Holiday pay – All change again
The calculation of holiday pay for employees and workers who undertake voluntary overtime is quickly becoming a very common issue for many employers. We’ve been running a Blog on the subject updating it as the law regularly changes (link below).
The position is clear for employees who work obligatory overtime. These employees are entitled to have that overtime taken into account when calculating holiday pay. This also applies where the employer is not obliged to offer overtime but, when it does, the employee is obliged to undertake it.
The situation is less clear for voluntary overtime (i.e. where the employer is not obliged to offer it and the employee is not obliged to do it). Following the Employment Appeal Tribunal’s decision in Dudley Metropolitan Borough Council v Willetts and others, voluntary overtime must be taken into account when calculating holiday pay, where the overtime is “normally undertaken”.
“Normally undertaken” is defined as “if they are paid regularly or repeatedly [for overtime] over a sufficient period of time to amount to normal remuneration”. This is unfortunately not particularly helpful, as it is a matter of fact whether payment for working overtime is ‘regular’ or ‘repeated’.
Where overtime is very rarely worked, it does not have to be taken into account, but unfortunately there is no clear line between ‘regular’ and ‘rare’. Obviously, as employers you have a margin of discretion in deciding where that line is, so that, for example, overtime of less than (say) 10 hours worked is ignored in any 12 week period. However, there is still a risk of a finding that even that level of overtime is ’normal’. Some employers might find it easier to just take the average of overtime paid over the previous 12 weeks as ‘normal’ overtime pay and add 1/12th of that to the normal fixed weekly wage to calculate the week’s holiday pay.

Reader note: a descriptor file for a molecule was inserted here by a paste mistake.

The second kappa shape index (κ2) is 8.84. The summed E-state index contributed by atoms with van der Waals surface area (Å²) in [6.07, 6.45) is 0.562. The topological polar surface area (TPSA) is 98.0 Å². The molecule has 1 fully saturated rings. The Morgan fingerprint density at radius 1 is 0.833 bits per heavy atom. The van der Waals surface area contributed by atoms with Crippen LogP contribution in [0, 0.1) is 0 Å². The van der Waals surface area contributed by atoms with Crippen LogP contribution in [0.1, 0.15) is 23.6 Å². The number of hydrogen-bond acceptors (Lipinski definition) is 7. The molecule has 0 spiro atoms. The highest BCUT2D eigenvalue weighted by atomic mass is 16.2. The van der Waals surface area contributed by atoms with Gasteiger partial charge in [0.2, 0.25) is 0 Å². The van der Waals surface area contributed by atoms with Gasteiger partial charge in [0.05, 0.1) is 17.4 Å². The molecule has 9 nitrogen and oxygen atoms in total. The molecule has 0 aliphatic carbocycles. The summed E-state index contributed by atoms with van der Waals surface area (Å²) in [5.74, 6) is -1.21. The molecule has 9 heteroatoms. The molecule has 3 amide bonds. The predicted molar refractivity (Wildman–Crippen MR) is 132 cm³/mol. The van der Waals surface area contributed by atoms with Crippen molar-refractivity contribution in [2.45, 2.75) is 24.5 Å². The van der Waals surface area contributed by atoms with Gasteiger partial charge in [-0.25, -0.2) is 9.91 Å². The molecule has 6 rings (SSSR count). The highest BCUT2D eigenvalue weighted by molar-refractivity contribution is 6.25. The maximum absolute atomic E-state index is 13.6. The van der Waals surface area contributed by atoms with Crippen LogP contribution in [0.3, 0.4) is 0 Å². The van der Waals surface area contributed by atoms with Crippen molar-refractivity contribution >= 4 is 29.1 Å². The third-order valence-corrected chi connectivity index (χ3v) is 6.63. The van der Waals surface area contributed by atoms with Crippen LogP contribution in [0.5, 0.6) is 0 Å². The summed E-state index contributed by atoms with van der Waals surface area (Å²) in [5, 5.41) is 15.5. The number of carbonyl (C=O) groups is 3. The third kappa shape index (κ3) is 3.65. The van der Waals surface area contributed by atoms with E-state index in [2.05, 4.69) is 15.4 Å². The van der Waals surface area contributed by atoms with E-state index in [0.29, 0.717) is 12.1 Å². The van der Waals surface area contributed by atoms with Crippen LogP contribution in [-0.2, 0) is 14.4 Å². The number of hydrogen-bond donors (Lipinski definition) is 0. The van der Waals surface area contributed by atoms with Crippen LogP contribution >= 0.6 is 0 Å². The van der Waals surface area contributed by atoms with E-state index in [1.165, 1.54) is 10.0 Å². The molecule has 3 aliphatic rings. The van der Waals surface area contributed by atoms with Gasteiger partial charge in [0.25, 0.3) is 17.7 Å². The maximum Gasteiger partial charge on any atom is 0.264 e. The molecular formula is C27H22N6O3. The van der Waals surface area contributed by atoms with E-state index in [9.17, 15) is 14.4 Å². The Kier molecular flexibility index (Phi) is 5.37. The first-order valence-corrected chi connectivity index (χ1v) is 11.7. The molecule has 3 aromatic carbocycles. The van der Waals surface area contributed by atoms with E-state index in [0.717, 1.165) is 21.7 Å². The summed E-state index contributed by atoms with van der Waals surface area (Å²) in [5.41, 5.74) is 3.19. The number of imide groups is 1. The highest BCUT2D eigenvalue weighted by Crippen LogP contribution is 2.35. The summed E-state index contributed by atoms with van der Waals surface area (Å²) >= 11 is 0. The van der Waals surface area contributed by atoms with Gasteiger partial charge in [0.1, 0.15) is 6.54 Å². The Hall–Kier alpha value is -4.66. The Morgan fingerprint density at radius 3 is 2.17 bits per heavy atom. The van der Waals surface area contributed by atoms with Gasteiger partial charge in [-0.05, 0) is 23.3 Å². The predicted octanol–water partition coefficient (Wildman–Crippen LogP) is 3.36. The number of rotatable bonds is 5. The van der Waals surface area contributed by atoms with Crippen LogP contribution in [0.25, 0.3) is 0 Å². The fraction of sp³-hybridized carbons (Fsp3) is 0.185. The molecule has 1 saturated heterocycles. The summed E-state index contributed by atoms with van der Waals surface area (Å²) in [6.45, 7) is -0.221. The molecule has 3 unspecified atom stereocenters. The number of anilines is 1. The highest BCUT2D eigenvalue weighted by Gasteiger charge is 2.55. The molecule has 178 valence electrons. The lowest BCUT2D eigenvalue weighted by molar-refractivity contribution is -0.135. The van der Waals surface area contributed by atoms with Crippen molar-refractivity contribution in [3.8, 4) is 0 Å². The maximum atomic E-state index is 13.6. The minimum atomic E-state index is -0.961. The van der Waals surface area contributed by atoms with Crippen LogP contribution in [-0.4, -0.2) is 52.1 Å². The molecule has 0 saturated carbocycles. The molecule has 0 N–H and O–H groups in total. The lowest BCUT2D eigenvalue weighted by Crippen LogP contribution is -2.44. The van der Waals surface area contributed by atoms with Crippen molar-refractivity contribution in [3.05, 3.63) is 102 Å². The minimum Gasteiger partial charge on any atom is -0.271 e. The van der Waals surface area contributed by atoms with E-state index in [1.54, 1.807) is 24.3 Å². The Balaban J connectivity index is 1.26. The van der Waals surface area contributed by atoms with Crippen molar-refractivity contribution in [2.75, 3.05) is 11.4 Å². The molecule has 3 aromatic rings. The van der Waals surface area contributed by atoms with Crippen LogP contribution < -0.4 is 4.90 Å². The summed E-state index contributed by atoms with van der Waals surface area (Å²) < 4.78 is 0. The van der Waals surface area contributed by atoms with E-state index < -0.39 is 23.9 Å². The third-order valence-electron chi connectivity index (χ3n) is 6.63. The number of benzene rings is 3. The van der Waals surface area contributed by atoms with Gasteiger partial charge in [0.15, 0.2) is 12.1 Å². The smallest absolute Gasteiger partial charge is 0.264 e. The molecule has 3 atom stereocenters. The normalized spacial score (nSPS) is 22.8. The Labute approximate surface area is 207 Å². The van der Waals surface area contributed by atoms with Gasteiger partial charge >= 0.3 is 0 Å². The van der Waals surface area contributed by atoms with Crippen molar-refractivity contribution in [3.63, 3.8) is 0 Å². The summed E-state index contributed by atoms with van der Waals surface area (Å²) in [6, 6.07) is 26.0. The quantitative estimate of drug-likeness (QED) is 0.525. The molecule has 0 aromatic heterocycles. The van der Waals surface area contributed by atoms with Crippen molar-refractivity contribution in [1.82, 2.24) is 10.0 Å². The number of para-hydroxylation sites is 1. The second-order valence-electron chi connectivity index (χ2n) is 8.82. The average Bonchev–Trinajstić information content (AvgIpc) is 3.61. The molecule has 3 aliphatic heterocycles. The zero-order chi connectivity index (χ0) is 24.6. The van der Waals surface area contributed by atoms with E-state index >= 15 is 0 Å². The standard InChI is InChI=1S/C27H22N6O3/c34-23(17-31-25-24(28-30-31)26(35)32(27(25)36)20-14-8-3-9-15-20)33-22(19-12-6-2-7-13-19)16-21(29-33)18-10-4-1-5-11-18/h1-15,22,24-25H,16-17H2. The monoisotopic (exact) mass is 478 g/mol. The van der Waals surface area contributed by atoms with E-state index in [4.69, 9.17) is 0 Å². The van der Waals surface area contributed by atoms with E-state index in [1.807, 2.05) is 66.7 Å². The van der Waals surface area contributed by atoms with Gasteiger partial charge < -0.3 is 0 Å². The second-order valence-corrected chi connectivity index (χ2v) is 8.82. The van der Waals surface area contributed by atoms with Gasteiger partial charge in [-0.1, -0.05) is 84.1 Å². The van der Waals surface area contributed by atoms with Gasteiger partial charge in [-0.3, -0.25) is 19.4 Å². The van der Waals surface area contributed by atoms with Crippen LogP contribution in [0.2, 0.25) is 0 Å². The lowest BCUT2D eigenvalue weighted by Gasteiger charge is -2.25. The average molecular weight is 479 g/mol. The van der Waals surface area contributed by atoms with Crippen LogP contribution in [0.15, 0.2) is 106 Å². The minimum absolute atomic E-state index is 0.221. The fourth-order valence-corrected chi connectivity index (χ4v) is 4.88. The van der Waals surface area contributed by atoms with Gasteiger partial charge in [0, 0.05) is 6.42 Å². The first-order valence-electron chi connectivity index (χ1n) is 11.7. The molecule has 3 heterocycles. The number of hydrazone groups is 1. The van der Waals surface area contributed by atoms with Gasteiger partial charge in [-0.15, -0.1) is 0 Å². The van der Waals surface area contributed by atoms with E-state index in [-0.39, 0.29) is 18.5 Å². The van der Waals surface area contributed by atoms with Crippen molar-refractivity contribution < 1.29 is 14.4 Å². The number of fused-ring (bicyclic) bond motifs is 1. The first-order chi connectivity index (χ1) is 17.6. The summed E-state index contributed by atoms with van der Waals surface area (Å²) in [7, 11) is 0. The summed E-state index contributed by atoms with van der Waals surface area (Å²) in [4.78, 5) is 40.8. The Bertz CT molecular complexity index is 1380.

Given the current uncertainty in the law regarding calculation of holiday pay, the most sensible and prudent way to approach the issue is by taking the average of the last 12 weeks’ working hours to calculate a normal week’s pay. We feel that there is a significantly lower chance of this being successfully challenged in the Employment Tribunal.
It is worth noting that including overtime normally worked in holiday pay is only required for the 4 weeks minimum holiday period required by the Working Time Directive. The remaining 1.6 weeks’ leave, provided for under UK legislation, does not have to include non-obligatory/voluntary overtime payments when calculating a week’s pay.
On a slightly similar note, from 6 April 2020, the 12-week reference period used to calculate statutory holiday pay for those not working normal weekly hours will be extended to 52 weeks (or the number of complete weeks for which the worker has been employed, if that period is less than 52 weeks). As such, employers might want to consider adopting that approach now. When looking at that period (12 or 52 weeks), any week in which the employee did not earn anything at all has to be ignored and (if service is long enough) the reference period should be extended. For example, if the employee earned nothing in one of the 12 weeks of the reference period, say for a period of unpaid leave, the calculation should go back to the 13th week prior to taking leave and the average taken of the 12 weeks worked in that period.